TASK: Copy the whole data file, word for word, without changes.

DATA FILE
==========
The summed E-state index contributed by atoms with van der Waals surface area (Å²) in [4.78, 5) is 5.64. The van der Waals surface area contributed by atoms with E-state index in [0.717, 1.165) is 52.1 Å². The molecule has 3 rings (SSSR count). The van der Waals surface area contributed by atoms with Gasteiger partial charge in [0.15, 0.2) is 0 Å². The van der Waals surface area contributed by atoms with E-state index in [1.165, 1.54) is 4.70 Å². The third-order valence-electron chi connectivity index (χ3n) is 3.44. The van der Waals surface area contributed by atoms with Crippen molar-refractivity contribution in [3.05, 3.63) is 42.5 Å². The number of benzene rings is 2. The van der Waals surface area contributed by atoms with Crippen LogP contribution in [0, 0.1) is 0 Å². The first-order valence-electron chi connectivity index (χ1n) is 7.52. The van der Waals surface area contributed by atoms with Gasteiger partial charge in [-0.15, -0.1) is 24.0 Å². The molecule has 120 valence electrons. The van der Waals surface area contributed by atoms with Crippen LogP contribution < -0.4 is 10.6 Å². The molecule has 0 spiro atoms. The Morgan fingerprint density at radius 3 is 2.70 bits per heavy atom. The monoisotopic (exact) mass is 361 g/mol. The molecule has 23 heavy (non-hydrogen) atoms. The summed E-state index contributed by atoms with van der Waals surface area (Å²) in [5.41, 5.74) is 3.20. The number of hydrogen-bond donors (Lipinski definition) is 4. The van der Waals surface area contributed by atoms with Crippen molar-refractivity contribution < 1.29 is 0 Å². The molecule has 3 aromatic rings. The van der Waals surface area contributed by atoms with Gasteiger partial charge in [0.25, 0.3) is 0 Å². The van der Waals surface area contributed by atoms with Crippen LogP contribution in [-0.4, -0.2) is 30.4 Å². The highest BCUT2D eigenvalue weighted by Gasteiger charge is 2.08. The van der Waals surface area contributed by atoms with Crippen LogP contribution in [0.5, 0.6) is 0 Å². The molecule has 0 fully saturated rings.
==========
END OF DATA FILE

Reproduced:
The summed E-state index contributed by atoms with van der Waals surface area (Å²) in [4.78, 5) is 5.64. The van der Waals surface area contributed by atoms with E-state index in [0.717, 1.165) is 52.1 Å². The molecule has 3 rings (SSSR count). The van der Waals surface area contributed by atoms with Gasteiger partial charge in [0.15, 0.2) is 0 Å². The van der Waals surface area contributed by atoms with E-state index in [1.165, 1.54) is 4.70 Å². The third-order valence-electron chi connectivity index (χ3n) is 3.44. The van der Waals surface area contributed by atoms with Crippen molar-refractivity contribution in [3.05, 3.63) is 42.5 Å². The number of benzene rings is 2. The van der Waals surface area contributed by atoms with Crippen LogP contribution in [0, 0.1) is 0 Å². The first-order valence-electron chi connectivity index (χ1n) is 7.52. The van der Waals surface area contributed by atoms with Gasteiger partial charge in [-0.15, -0.1) is 24.0 Å². The molecule has 120 valence electrons. The van der Waals surface area contributed by atoms with Crippen LogP contribution < -0.4 is 10.6 Å². The molecule has 0 spiro atoms. The Morgan fingerprint density at radius 3 is 2.70 bits per heavy atom. The monoisotopic (exact) mass is 361 g/mol. The molecule has 23 heavy (non-hydrogen) atoms. The summed E-state index contributed by atoms with van der Waals surface area (Å²) in [5.41, 5.74) is 3.20. The number of hydrogen-bond donors (Lipinski definition) is 4. The van der Waals surface area contributed by atoms with Crippen molar-refractivity contribution < 1.29 is 0 Å². The molecule has 3 aromatic rings. The van der Waals surface area contributed by atoms with Gasteiger partial charge in [0.25, 0.3) is 0 Å². The van der Waals surface area contributed by atoms with Crippen LogP contribution in [-0.4, -0.2) is 30.4 Å². The highest BCUT2D eigenvalue weighted by Gasteiger charge is 2.08. The van der Waals surface area contributed by atoms with Crippen LogP contribution in [0.5, 0.6) is 0 Å². The molecule has 0 fully saturated rings.